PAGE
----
Dolldrums: An Interview with Kylie Dexter
AN ILLUMINATING DARKNESS, "DOOVOO", AND
AN ONGOING BATTLE WITH SELF-DOUBT.
Kylie Dexter's artwork perfectly combines dark and morbid elements with that of cuteness overload. I dare you to look at her doll's sad expressions and not want to reach out and cuddle them. A fan of "Dark Crystal" and "Never Ending Story", Kylie's love for puppets ultimately lead to the beginning of Dolldrums. There is just something about Kylie's dolls that make you want to love them to pieces. Their adorably sentimental expressions and the fact they are made out of soft and cuddly felt lends them unique characteristics rarely seen among other doll artists' commonly fragile creations. And that is one of the characteristics which set Kylie's dolls apart from the rest - they just make you want to reach out, hold them oh-so-tightly, and never let go.
Once told her artwork was too morbid, she let others affect her perception of herself and her craft. She has since, however, broken from this mold of limiting expectations. Through the creation of her dolls, she now unrelentingly expresses her love for the darker side of things. Kylie's dolls, however, do not just convey dark elements. They also incite feelings of warmth and happiness. It is hard to look at her felt dolls without associating them with the tender and soothing memories of childhood. I was a Jim Henson fan so when I see her puppets, I cannot help but feel a welcoming nostalgic feeling. Born out of Kylie's desire as a counselor to help people accept the aspects of themselves they are unhappy with, her dolls connote a splendid oscillation between perfection and imperfection. Adorable and amusing, Kylie's felt dolls are also poignant and moving.
I had a chance to interview Kylie for Circus Living and found this artist, like her dolls, exhibits just the right touch of darkness with an uncanny sense of humour and refreshing positivity.
What inspires you?
I am inspired by anything a bit dark, or unusual. I really love the mysterious and strange. I guess that's more mainstream now, but I've always been this way. I think the dark can be illuminating.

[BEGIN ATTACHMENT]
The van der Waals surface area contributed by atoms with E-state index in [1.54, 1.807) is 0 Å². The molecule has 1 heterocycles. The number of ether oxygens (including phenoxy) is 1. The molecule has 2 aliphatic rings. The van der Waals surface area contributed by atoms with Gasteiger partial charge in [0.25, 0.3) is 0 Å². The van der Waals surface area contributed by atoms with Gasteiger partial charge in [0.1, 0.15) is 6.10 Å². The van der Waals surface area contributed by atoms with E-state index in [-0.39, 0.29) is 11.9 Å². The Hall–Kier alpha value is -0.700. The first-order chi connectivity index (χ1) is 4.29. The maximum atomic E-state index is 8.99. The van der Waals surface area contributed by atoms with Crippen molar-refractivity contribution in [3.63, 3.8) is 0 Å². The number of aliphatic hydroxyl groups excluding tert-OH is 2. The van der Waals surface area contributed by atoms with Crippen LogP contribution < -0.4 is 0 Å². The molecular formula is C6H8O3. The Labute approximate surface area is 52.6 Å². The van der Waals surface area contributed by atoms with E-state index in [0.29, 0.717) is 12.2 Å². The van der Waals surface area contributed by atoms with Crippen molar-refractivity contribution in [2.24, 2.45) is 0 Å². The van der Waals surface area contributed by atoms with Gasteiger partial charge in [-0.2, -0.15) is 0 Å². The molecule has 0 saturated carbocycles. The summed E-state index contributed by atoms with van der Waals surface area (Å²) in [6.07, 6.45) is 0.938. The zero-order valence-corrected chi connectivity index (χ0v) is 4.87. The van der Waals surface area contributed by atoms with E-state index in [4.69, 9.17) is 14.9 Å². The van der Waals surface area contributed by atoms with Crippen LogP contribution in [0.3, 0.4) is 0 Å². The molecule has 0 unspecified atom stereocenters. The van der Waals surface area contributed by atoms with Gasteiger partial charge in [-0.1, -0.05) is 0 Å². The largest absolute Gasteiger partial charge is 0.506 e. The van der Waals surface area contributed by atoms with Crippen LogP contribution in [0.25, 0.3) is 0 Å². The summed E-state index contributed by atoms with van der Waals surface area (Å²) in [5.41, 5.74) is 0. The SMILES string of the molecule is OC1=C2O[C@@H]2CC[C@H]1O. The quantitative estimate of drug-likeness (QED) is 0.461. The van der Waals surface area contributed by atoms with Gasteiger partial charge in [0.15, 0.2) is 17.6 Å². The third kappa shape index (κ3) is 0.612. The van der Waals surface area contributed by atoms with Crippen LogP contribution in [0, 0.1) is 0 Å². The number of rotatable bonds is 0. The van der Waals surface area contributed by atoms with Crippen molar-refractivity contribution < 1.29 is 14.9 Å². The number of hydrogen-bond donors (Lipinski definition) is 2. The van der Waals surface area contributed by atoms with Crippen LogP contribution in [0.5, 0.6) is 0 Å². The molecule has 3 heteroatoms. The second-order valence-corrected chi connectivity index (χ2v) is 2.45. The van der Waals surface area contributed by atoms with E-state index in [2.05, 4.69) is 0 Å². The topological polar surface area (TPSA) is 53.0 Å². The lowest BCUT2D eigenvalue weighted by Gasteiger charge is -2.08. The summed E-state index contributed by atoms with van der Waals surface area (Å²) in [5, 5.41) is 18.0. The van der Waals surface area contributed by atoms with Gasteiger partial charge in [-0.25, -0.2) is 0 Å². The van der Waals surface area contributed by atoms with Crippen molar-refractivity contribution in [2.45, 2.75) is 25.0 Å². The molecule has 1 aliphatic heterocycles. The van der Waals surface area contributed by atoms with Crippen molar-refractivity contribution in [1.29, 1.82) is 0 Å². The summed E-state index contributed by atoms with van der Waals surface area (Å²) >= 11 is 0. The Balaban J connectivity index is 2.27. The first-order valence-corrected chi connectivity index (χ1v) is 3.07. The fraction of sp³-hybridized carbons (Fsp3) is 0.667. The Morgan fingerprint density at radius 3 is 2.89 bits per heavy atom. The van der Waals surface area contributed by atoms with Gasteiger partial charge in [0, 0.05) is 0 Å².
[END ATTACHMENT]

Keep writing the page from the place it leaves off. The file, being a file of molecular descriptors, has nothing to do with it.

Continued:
How and when did you first get started creating dolls?
As a child I customised every doll I had! I always altered them to suit my personality. I studied art at school and was told my work was "morbid" so unfortunately I let that affect my desire to create what I really wanted to for many years. After my son was born (nearly 18 years ago now) I started to ignite that passion again whilst watching bizarre cartoons in the early 90's. We were also obsessed with Tim Burton. Watching "Nightmare Before Christmas" thousands of times ignited my love of creatures and puppets again.
My favourite thing is to hear from people afterwards that I had somehow captured the spirit of the person in the doll. I try to focus on the doll being with them and bringing some love into their lives. We call it DooVoo (reverse voodoo).
I love the concept of your dolls (how they are made of felt and on the softer side). What inspired you to create dolls in this fashion?
I was obsessed with the "Dark Crystal" and the "Never Ending Story" in my teens. I adore puppets. I spent a long time trying to create something unique that represented my personality but also made you feel warm and fuzzy, to sort of draw you into the creepy and make you want to embrace it. I was a counselor for many years and the recurring theme that seemed to cause grief was that people don't like to embrace the less desirable aspects of themselves. The darker parts, but when you do it creates some freedom. I wanted them to look sad but make you feel happy, I would encourage people to look deeper than "why are they all so sad". Things aren't always as they seem. Most people get a good feeling from the dolls so I just continued with these faces.
What is the hardest part about creating your dolls?
Breaking felting needles. I am a naturally fast moving person with a little too much energy. Needle felting requires a lot of jabbing. I work cross-legged with a mat on my lap, and try and do other things at the same time, like watching The Walking Dead or American Horror Story. Hahaha.... can also be a dangerous exercise when working with needles.
Are you working on a new doll at the moment?
I am always working on new pieces, I have been going back to work with clay a little bit and am trying to have the pieces tell more of a story. Many years ago I taught workshops in Australia for American scientist and author Melody. She sort of wrote the crystal "bible" - I am thinking of working with stones again because I have so many rare and wonderful pieces to use but just trying to figure a way to incorporate them in without an overly spiritual vibe - not that there is anything wrong that, I just want them to find a place within the art without overpowering it.